I don’t know about you, but when I first went through this, I felt postpartum confused about what to do. This is a huge reason why I started researching like crazy and working on a post baby bodybuilding plan. A lot of people told me what NOT to do, but didn’t give me options for things I could do instead. For example, I knew that sitting down was probably a bad idea right away, but I wanted to substitute safe options in my workouts and classes. Over the past five years I’ve learned a lot about prenatal and postpartum fitness and I’m excited to share it with you all. It is important to remember to consult your doctor and respect your body before making any form of changes. Our body tells us what it needs; our job is to listen. I thought I’d share with you a little list of the worst exercises you can do in the immediate postpartum period (once you start exercising again) and what to do instead.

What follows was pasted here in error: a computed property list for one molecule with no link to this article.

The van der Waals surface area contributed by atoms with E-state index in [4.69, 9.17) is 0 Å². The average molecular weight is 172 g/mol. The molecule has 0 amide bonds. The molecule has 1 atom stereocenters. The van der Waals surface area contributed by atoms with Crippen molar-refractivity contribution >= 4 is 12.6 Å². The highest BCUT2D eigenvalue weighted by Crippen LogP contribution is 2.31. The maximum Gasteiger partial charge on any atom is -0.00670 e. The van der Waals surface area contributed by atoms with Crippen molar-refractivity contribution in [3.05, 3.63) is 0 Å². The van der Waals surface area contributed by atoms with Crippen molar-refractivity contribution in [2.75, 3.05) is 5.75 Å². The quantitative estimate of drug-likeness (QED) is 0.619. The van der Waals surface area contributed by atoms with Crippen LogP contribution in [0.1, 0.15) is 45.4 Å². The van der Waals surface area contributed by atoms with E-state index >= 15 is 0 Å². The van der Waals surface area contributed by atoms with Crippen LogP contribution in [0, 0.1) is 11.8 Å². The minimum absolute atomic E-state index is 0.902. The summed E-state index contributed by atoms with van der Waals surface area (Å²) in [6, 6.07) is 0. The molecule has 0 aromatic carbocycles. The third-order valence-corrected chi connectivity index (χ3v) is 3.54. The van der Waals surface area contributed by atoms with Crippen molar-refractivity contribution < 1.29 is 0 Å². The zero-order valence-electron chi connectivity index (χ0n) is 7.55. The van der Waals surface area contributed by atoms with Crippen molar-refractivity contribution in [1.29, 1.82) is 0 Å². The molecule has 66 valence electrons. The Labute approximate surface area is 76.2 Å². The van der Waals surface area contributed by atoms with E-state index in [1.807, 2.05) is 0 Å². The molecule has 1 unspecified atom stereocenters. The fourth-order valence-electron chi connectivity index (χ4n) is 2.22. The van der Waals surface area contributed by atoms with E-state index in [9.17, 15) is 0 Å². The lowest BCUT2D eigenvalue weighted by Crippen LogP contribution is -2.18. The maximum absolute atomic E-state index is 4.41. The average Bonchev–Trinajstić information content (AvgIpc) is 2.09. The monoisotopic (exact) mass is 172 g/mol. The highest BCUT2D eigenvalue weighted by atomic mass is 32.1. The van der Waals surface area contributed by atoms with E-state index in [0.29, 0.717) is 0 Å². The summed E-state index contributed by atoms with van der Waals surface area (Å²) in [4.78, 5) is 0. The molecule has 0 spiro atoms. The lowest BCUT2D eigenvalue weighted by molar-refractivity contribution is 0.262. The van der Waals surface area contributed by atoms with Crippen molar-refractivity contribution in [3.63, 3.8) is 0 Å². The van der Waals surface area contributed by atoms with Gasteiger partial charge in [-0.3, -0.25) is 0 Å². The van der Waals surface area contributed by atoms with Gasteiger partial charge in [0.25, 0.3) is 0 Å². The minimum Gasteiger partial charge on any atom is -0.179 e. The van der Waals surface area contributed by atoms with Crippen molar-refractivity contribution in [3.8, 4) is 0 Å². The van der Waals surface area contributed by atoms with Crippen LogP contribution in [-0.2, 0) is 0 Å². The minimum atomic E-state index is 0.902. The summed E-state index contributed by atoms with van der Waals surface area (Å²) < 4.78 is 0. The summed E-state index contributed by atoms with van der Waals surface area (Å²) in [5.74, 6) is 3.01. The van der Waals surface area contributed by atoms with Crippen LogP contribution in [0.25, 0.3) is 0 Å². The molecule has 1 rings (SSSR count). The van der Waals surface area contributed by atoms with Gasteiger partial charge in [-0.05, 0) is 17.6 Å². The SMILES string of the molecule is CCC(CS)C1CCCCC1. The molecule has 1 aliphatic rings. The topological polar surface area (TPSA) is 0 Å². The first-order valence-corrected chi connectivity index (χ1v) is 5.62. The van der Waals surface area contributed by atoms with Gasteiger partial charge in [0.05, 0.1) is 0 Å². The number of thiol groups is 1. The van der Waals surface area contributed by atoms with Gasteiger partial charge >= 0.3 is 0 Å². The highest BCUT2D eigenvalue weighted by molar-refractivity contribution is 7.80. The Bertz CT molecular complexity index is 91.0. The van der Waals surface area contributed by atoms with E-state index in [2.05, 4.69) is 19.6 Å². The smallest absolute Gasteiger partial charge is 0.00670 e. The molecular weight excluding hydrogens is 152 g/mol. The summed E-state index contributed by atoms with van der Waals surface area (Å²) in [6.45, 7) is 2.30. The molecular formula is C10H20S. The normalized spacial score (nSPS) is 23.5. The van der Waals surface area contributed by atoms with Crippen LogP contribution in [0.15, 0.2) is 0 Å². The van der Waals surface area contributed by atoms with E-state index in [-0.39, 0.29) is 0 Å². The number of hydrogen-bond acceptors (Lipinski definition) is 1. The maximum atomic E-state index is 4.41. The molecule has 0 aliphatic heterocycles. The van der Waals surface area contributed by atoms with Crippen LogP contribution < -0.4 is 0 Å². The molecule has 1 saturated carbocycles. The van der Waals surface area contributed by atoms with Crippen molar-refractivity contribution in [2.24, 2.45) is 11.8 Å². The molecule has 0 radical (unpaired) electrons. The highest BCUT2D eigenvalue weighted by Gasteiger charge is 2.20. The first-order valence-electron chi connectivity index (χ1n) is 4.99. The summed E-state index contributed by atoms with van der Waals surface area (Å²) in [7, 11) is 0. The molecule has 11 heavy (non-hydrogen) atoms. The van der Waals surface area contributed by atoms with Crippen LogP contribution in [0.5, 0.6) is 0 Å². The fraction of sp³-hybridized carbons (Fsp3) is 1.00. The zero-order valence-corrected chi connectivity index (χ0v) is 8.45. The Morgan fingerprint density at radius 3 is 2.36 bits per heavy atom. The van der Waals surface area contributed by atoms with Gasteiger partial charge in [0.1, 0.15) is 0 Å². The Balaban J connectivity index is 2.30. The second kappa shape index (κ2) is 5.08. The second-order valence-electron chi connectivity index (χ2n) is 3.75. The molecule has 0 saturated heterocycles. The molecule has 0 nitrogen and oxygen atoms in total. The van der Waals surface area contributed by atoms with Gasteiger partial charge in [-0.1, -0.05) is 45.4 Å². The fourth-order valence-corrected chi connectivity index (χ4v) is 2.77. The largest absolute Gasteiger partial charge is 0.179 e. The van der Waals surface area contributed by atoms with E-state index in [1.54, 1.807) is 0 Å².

1) Sitting or squatting. Why it’s not a good choice now: Sit-ups and crunches can cause intra-abdominal pressure and strain the linea alba (connective tissue that stretches when the abdomen expands). Although everything works to recover, it is better to cancel them. Great customization options: toe pleats and heels. 2) Solid boards. Why it’s not a good choice now: This exercise can put a lot of stress on the linea alba, which can worsen diastasis recti (abnormal level of diastasis recti) or prevent it from healing. Great conversion option: cat/cow or spinal balance. As you begin to regain strength, you can try some modified planks and make sure you don’t feel any stress or pressure in your lower abdomen. 3) Resistance or dumbbell exercises. Why it’s not a good choice now: They can put pressure on the pelvic floor while everything is working on healing and in. A great option: Hold light weights at or below chest height. For example, if you want to shrug your shoulders, try upright rows or lateral raises instead of overhead presses. For triceps, do bent-over triceps extensions instead of overhead triceps extensions. ) HIIT training. Why it’s not a great choice now: Because HIIT is an advanced workout option, we don’t want to jump back into it once we get a new workout (although I know, it’s really tempting). The impact can put pressure on our pelvic floors (which are still weak and recovering from birth) and the cardiovascular workload can be too much to recover from. It is wiser to do moderate resistance training consistently before jumping into intervals. Great conversion option: walk, walk, walk, walk. Pop in your headphones with a great podcast, attach your baby’s stroller, and go for a walk. Focus on increasing duration (up to 30 minutes, most days of the week) before increasing intensity (speed training or hill training). 5) Wide and heavy squats. Why it’s not a good choice now: They can also put pressure on the pelvic floor. Even after giving birth, the body still has laxity, which can make us more prone to overstretching and injury. Great Editing: Hip Lift for the win. They will further challenge your glutes and strengthen your core and facilitate recovery. So tell me, friends: what did you do after giving birth that felt great? For me, the simple act of wearing real human clothes and feeling the sunshine on my skin from being outside did wonders. If you have any questions about the baby plan, please email me. I’ll be happy to help and let you know if I think it’s a good fit for you.